Rockville, Md., Nov. 27 – Recently RespectAbility Board Member Eleanor Clift joined staff and Fellows for lunch, enlightening them about her journey as a journalist and in advocacy work at different nonprofit organizations including RespectAbility.
Clift began her journalism career as an intern at Newsweek during the time where the United States was going through many influential movements. The Women’s Movement of the 1970s was the reason she received the opportunity to work at Newsweek. However, the ultimate tipping point that gave her the leeway to gain the internship at Newsweek was the class act law suit the women of Newsweek in New York brought against the magazine for gender discrimination.
“What the magazine agreed to do was a class action settlement where women working at the magazine could do internships,” Clift explained. “I did do an internship and I have never taken a journalism course in my life. In fact, I never even had a college degree but, I’ve been in the magazine for years I have sort of organically learned how to do reporting so I thank the women who brought that law suit.”
She became a reporter at Newsweek and was assigned to cover Jimmy Carter’s campaign when he ran for President. Because of her stellar work, she was given a major role to play at the magazine. When Cater won, she moved to Washington, D.C.
Her cover story for Newsweek about the television show Mad Men won acclaim for capturing the era when women were relegated to the secretarial pool. This was also the era where advertisements were brought online and journalism changed from print to online platforms.
“Newsweek collapsed under the weight of that but they still do publish,” Clift explained.
During that time, The Daily Beast and Newsweek merged and became one and later The Daily Beast sold off Newsweek, which is how Clift came to be working for The Daily Beast. She now writes articles on politics and culture for the online publication.
“Monday mornings we have our morning call, which is organized out of New York and they get people on the phone everybody pitches three ideas and you wait to see what shakes out,” Clift explained her routine.
Clift is perhaps best known as a panelist on the syndicated talk show, The McLaughlin Group, which last year ended a record 34-year run with the death of host and creator, John McLaughlin. She has appeared as herself in several movies, including Dave, Independence Day, Murder at 1600 and the CBS show Murphy Brown.
She has authored and co-authored several books, including, Selecting a President, Founding Sisters and the 19th Amendment, Two Weeks of Life: A Memoir of Love, Death and Politics, Madam President: Blazing the Leadership Trail and War Without Bloodshed: The Art of Politics.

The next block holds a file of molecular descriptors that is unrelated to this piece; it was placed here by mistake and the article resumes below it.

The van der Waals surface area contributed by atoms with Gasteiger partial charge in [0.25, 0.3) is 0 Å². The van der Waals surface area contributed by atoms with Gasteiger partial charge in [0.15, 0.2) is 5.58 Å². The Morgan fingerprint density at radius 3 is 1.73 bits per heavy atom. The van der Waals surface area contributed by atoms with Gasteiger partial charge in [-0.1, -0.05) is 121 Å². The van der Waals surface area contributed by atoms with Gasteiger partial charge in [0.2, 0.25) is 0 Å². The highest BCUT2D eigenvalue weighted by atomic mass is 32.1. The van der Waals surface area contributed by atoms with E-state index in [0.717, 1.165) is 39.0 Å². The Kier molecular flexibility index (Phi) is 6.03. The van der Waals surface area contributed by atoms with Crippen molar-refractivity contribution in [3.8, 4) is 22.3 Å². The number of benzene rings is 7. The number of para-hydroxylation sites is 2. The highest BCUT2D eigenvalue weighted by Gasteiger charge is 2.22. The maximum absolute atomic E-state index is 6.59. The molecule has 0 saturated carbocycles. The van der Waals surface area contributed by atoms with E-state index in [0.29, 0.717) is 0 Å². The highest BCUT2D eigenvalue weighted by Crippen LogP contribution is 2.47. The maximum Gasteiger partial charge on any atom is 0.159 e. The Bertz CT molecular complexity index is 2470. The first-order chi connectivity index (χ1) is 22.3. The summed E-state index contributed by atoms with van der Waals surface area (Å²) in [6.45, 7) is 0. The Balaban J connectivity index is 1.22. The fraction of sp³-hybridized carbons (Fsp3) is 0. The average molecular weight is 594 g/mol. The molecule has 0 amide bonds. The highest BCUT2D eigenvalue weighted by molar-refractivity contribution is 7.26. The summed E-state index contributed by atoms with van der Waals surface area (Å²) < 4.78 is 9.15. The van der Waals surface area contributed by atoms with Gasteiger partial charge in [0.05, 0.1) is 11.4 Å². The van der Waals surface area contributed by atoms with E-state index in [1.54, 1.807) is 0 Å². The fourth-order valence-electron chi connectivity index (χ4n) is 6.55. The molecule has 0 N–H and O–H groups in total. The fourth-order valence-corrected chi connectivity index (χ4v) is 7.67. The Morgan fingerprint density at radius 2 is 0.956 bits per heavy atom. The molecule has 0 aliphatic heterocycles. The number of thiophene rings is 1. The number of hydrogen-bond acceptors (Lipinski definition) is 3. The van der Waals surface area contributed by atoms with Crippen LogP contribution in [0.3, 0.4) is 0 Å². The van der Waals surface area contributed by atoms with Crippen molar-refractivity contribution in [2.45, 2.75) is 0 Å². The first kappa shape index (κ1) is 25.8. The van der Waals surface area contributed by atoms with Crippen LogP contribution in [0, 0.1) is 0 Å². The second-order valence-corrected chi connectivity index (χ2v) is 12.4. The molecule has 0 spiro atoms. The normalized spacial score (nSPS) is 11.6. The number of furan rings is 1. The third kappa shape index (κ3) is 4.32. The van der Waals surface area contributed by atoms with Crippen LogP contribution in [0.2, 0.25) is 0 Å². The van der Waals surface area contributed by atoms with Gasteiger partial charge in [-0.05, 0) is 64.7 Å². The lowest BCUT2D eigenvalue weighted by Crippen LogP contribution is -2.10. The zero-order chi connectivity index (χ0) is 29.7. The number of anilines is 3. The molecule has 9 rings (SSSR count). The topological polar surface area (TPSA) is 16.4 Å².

“She was the first female reporter to really be in a real newsroom,” said Jennifer Mizrahi, the founder of RespectAbility, a nonprofit organization advancing opportunities for people with disabilities. “It is just extraordinary what Eleanor does in regards to opening doors for people. She is the first one to be taken seriously and be taken in.”
Besides being a well-known journalist, she also is known for her philanthropy work. She is on the advisory council of the International Women’s Media Foundation, the Boards of the Center for Politics and Journalism and the American News Women’s Club and the Board of Governor’s of the National Hospice Foundation.
Most importantly, she plays a crucial role as a philanthropist on the Board of Directors for RespectAbility. She recalls how she came about the organization and working on advocacy for persons with disabilities.
“I have known Jennifer for how long now, 30 years and so when she is involved with a new project I inevitably get pulled in so, and it is not an issue I have any personal connection with but ten minutes of hearing her talk and you realize you do have a connection whether you know it or not,” Clift elaborated on her connection with RespectAbility.
Fellows and staff spoke to Clift about their upcoming projects including their work with social media platforms such as LinkedIn, Facebook and Twitter. The Fellows also shared their knowledge on how they found out about RespectAbility including why they chose to work on advocacy and philanthropy work on persons with disabilities.
Clift commended the work that RespectAbility is doing that has taken off in a positive direction.
“It is a small enough organization and that it feels like it is ready to take off,” Clift said.
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RespectAbility is a nonprofit organization fighting stigmas and advancing opportunities for and with people with disabilities. Learn more about the National Leadership Program and apply for the next cohort! Contact BenS@RespectAbility.org for more information.
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